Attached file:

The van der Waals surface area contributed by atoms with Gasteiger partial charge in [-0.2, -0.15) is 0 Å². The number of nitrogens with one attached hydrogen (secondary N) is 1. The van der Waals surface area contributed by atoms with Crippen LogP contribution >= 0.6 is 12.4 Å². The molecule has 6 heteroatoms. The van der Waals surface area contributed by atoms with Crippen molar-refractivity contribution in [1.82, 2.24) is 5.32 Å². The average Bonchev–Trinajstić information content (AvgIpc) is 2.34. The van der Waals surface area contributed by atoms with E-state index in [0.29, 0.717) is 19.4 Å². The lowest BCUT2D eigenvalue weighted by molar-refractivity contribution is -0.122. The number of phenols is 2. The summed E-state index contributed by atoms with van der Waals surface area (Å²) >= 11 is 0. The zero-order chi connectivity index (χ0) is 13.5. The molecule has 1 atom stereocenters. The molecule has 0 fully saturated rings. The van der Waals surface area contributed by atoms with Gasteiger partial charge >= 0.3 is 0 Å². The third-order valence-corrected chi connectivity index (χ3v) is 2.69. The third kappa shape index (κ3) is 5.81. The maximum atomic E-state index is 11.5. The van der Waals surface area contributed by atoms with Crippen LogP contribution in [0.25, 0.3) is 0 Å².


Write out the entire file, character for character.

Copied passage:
The van der Waals surface area contributed by atoms with Gasteiger partial charge in [-0.2, -0.15) is 0 Å². The number of nitrogens with one attached hydrogen (secondary N) is 1. The van der Waals surface area contributed by atoms with Crippen LogP contribution >= 0.6 is 12.4 Å². The molecule has 6 heteroatoms. The van der Waals surface area contributed by atoms with Crippen molar-refractivity contribution in [1.82, 2.24) is 5.32 Å². The average Bonchev–Trinajstić information content (AvgIpc) is 2.34. The van der Waals surface area contributed by atoms with E-state index in [0.29, 0.717) is 19.4 Å². The lowest BCUT2D eigenvalue weighted by molar-refractivity contribution is -0.122. The number of phenols is 2. The summed E-state index contributed by atoms with van der Waals surface area (Å²) >= 11 is 0. The zero-order chi connectivity index (χ0) is 13.5. The molecule has 1 atom stereocenters. The molecule has 0 fully saturated rings. The van der Waals surface area contributed by atoms with Gasteiger partial charge >= 0.3 is 0 Å². The third-order valence-corrected chi connectivity index (χ3v) is 2.69. The third kappa shape index (κ3) is 5.81. The maximum atomic E-state index is 11.5. The van der Waals surface area contributed by atoms with Crippen LogP contribution in [0.25, 0.3) is 0 Å².